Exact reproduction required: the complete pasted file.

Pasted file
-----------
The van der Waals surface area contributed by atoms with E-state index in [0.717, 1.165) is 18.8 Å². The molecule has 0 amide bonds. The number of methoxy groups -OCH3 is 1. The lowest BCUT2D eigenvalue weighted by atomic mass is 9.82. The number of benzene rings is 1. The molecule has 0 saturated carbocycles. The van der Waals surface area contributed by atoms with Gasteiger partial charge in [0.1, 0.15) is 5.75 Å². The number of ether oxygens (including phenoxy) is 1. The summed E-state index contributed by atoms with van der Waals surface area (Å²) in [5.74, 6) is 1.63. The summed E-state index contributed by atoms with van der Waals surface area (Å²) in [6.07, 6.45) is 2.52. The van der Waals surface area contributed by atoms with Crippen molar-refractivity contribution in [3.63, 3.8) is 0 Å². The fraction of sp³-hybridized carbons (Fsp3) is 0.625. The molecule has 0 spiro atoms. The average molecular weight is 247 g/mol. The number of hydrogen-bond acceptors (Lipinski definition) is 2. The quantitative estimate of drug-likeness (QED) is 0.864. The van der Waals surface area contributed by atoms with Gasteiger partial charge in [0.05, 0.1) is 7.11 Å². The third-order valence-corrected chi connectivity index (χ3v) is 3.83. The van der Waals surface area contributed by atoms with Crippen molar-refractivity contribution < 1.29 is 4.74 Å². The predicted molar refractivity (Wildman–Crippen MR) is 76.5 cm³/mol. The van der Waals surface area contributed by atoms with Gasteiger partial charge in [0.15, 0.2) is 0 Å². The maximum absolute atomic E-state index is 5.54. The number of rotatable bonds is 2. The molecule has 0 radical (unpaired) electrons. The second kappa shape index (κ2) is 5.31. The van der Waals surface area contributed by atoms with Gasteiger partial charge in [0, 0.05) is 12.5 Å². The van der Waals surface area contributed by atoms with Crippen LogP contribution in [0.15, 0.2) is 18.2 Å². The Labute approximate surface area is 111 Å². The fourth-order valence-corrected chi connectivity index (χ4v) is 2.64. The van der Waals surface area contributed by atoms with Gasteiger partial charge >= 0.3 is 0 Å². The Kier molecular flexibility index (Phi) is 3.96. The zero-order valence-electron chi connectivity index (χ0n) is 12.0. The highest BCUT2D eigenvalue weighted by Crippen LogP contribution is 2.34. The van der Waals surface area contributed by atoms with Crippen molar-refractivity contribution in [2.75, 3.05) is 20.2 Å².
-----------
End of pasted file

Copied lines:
The van der Waals surface area contributed by atoms with E-state index in [0.717, 1.165) is 18.8 Å². The molecule has 0 amide bonds. The number of methoxy groups -OCH3 is 1. The lowest BCUT2D eigenvalue weighted by atomic mass is 9.82. The number of benzene rings is 1. The molecule has 0 saturated carbocycles. The van der Waals surface area contributed by atoms with Gasteiger partial charge in [0.1, 0.15) is 5.75 Å². The number of ether oxygens (including phenoxy) is 1. The summed E-state index contributed by atoms with van der Waals surface area (Å²) in [5.74, 6) is 1.63. The summed E-state index contributed by atoms with van der Waals surface area (Å²) in [6.07, 6.45) is 2.52. The van der Waals surface area contributed by atoms with Crippen molar-refractivity contribution in [3.63, 3.8) is 0 Å². The fraction of sp³-hybridized carbons (Fsp3) is 0.625. The molecule has 0 spiro atoms. The average molecular weight is 247 g/mol. The number of hydrogen-bond acceptors (Lipinski definition) is 2. The quantitative estimate of drug-likeness (QED) is 0.864. The van der Waals surface area contributed by atoms with Gasteiger partial charge in [0.05, 0.1) is 7.11 Å². The third-order valence-corrected chi connectivity index (χ3v) is 3.83. The van der Waals surface area contributed by atoms with Crippen molar-refractivity contribution < 1.29 is 4.74 Å². The predicted molar refractivity (Wildman–Crippen MR) is 76.5 cm³/mol. The van der Waals surface area contributed by atoms with Gasteiger partial charge in [0.15, 0.2) is 0 Å². The maximum absolute atomic E-state index is 5.54. The number of rotatable bonds is 2. The molecule has 0 radical (unpaired) electrons. The second kappa shape index (κ2) is 5.31. The van der Waals surface area contributed by atoms with Gasteiger partial charge in [0, 0.05) is 12.5 Å². The van der Waals surface area contributed by atoms with Crippen LogP contribution in [0.15, 0.2) is 18.2 Å². The Labute approximate surface area is 111 Å². The fourth-order valence-corrected chi connectivity index (χ4v) is 2.64. The van der Waals surface area contributed by atoms with Gasteiger partial charge >= 0.3 is 0 Å². The Kier molecular flexibility index (Phi) is 3.96. The zero-order valence-electron chi connectivity index (χ0n) is 12.0. The highest BCUT2D eigenvalue weighted by Crippen LogP contribution is 2.34. The van der Waals surface area contributed by atoms with Crippen molar-refractivity contribution in [2.75, 3.05) is 20.2 Å².